Chile: Copper prices surge in January; Chilean copper production contracts in November
Copper prices rose in January to USD 9,007 from the prior month’s USD 8,371, driven by the removal of China’s Covid-19 restrictions and the country’s ensuing rapid economic recovery. Moreover, supply was likely tight: Civil unrest disrupted copper output in Peru, while Chile’s copper output fell 1.1% year on year in December. Chilean copper output has been dampened in recent months by a deterioration in ore quality, water shortages and lower refining rates.
Copper prices are not expected to maintain their January level, and indeed dipped back below USD 9,000 in the first two weeks of February. Over 2023 as a whole, copper prices are expected to average slightly above USD 8,000 per ton, below their 2022 average, dampened by waning economic momentum in developed economies. Together with a likely contraction in Chilean economic activity and high social spending demands, this will lead to the fiscal balance slipping into deficit in 2023.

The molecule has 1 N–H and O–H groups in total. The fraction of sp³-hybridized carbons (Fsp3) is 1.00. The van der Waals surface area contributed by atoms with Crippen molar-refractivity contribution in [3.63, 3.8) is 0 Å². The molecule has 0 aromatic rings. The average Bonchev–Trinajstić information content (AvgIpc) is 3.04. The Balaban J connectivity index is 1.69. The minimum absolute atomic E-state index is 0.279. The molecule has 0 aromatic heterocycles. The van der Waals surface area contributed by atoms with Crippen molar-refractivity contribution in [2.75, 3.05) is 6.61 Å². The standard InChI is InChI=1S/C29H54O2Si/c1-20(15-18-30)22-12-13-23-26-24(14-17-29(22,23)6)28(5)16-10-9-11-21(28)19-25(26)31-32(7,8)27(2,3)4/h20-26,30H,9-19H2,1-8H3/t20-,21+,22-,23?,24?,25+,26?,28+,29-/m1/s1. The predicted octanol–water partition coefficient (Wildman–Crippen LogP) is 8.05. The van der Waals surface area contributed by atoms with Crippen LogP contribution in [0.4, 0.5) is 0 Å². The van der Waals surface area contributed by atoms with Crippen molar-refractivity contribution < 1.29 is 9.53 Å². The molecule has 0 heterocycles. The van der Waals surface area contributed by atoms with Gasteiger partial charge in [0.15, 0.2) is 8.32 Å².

Regarding copper output, uncertainty is being generated by an updated mining royalty bill currently in Congress and the lack of clarity over mining regulation in the future constitution. Moreover, President Boric’s government is prioritizing the environment over boosting copper output, as evidenced by the recent decision to reject the USD 2.5 billion Dominga mine project. That said, Chile will remain the world’s largest copper producer for the foreseeable future.